One of the biggest public relations blunders in Stros history was then-owner John McMullen’s decision in 1986 to fire Gene Elston, the first radio play-by-play announcer hired when the Stros club began as a Major League Baseball franchise in 1962.
Elston was the epitome of what a baseball announcer should be. His low-key, analytical, articulate and well-prepared approach resonated with Stros baseball fans, and McMullen’s ill-advised decision to fire the hugely popular Elston helped to cement McMullen’s fate as the second-most hated owner of a professional sports team in Houston (second only to the Oilers’ Bud Adams).
Elston was the antithesis of what is common among play-by-play announcers nowadays, who often substitute cheerleading for their employer over substance.
Inasmuch as Elston’s style was to go unnoticed, he is not well-known outside of Houston. But thankfully, that’s about to change as the 83 year-old Elston has been selected to receive the 2006 Ford C. Frick Award for broadcasting excellence from the National Baseball Hall of Fame (MLB.com article here). Elston will be honored during Hall of Fame induction weekend in late July in Cooperstown, N.Y.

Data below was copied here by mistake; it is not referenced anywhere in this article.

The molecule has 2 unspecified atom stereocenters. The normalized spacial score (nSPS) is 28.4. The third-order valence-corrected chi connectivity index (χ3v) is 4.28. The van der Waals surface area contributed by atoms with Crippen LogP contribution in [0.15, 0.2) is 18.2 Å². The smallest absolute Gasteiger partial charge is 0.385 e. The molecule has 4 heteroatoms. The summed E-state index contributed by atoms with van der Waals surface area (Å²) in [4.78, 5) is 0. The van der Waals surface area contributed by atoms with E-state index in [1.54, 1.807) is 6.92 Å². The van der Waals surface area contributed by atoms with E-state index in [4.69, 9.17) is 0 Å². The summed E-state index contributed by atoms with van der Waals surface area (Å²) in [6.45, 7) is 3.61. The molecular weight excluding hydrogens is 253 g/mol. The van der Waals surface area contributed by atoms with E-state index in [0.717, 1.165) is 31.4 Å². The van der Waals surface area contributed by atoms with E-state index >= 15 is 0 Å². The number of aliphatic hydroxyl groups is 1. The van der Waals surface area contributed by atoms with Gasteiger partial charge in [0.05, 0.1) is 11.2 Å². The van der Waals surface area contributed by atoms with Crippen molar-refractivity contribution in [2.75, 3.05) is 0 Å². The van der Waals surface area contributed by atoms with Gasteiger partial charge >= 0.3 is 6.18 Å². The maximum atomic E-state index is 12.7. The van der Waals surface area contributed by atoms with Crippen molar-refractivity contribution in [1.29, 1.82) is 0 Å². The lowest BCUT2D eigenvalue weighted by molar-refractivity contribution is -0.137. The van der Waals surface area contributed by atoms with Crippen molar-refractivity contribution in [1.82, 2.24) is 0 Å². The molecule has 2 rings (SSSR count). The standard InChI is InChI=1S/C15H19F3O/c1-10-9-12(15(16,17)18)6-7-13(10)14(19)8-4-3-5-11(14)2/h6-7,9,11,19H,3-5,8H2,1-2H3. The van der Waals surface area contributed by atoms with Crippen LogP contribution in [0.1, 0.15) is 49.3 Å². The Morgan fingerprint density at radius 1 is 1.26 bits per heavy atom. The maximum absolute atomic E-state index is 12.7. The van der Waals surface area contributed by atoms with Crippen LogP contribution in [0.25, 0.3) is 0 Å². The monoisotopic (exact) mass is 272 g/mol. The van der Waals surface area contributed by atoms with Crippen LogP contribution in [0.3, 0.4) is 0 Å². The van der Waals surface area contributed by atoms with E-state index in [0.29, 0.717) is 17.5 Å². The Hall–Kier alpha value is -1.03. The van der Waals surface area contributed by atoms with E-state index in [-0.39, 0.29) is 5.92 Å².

Chronicle sportswriter John McClain — who has never even met Elston — contributes this fine column on how just listening to Elston strongly influenced his career, and provides the following insight into what made Elston’s style so compelling:
For those of you who weren’t fortunate enough to grow up with Gene Elston, here’s what you missed: He was the consummate professional who was admired and respected by just about everyone.
He wasn’t a homer. He could be critical without being mean. We knew we were getting an accurate and honest account of the game.
Elston wasn’t a screamer. He didn’t have a trademark phrase.
His style didn’t intrude on the action on the field. Truthfully, you hardly knew he was there, and yet he described the action in a way that made you feel as if you were sitting right next to him.
And he did it night after night for 25 years. From 1962 through 1986, there was nobody better than Elston.
And no matter how many more years the Astros do business, he’ll always be the best.